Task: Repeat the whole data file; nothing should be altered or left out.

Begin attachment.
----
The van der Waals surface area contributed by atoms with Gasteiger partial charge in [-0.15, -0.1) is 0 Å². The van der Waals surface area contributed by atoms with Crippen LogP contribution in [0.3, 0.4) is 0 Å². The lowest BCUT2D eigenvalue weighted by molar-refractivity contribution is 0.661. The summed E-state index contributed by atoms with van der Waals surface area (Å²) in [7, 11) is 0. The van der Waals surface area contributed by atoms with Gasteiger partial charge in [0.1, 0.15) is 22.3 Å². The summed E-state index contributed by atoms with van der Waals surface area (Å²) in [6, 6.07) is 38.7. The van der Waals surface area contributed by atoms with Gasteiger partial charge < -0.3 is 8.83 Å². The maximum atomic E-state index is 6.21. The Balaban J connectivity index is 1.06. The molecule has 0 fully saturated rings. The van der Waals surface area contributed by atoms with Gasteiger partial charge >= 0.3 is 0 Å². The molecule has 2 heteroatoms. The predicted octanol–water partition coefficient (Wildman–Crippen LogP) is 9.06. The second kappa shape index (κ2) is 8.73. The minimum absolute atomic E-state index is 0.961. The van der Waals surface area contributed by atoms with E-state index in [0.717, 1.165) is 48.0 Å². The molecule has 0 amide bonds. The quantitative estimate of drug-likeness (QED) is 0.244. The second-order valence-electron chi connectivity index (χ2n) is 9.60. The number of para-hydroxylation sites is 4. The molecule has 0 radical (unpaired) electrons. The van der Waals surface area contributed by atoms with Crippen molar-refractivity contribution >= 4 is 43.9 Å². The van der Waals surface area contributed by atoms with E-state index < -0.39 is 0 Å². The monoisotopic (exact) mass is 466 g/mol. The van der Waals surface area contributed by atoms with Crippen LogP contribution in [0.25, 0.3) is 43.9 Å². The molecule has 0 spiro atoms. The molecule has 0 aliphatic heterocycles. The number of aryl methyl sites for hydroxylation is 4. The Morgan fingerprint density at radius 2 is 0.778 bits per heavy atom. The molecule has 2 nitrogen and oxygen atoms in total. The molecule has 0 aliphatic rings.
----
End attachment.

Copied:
The van der Waals surface area contributed by atoms with Gasteiger partial charge in [-0.15, -0.1) is 0 Å². The van der Waals surface area contributed by atoms with Crippen LogP contribution in [0.3, 0.4) is 0 Å². The lowest BCUT2D eigenvalue weighted by molar-refractivity contribution is 0.661. The summed E-state index contributed by atoms with van der Waals surface area (Å²) in [7, 11) is 0. The van der Waals surface area contributed by atoms with Gasteiger partial charge in [0.1, 0.15) is 22.3 Å². The summed E-state index contributed by atoms with van der Waals surface area (Å²) in [6, 6.07) is 38.7. The van der Waals surface area contributed by atoms with Gasteiger partial charge < -0.3 is 8.83 Å². The maximum atomic E-state index is 6.21. The Balaban J connectivity index is 1.06. The molecule has 0 fully saturated rings. The van der Waals surface area contributed by atoms with Gasteiger partial charge >= 0.3 is 0 Å². The molecule has 2 heteroatoms. The predicted octanol–water partition coefficient (Wildman–Crippen LogP) is 9.06. The second kappa shape index (κ2) is 8.73. The minimum absolute atomic E-state index is 0.961. The van der Waals surface area contributed by atoms with E-state index in [0.717, 1.165) is 48.0 Å². The molecule has 0 amide bonds. The quantitative estimate of drug-likeness (QED) is 0.244. The second-order valence-electron chi connectivity index (χ2n) is 9.60. The number of para-hydroxylation sites is 4. The molecule has 0 radical (unpaired) electrons. The van der Waals surface area contributed by atoms with Crippen molar-refractivity contribution >= 4 is 43.9 Å². The van der Waals surface area contributed by atoms with E-state index < -0.39 is 0 Å². The monoisotopic (exact) mass is 466 g/mol. The van der Waals surface area contributed by atoms with Crippen LogP contribution in [0.25, 0.3) is 43.9 Å². The molecule has 0 spiro atoms. The molecule has 0 aliphatic heterocycles. The number of aryl methyl sites for hydroxylation is 4. The Morgan fingerprint density at radius 2 is 0.778 bits per heavy atom. The molecule has 2 nitrogen and oxygen atoms in total. The molecule has 0 aliphatic rings.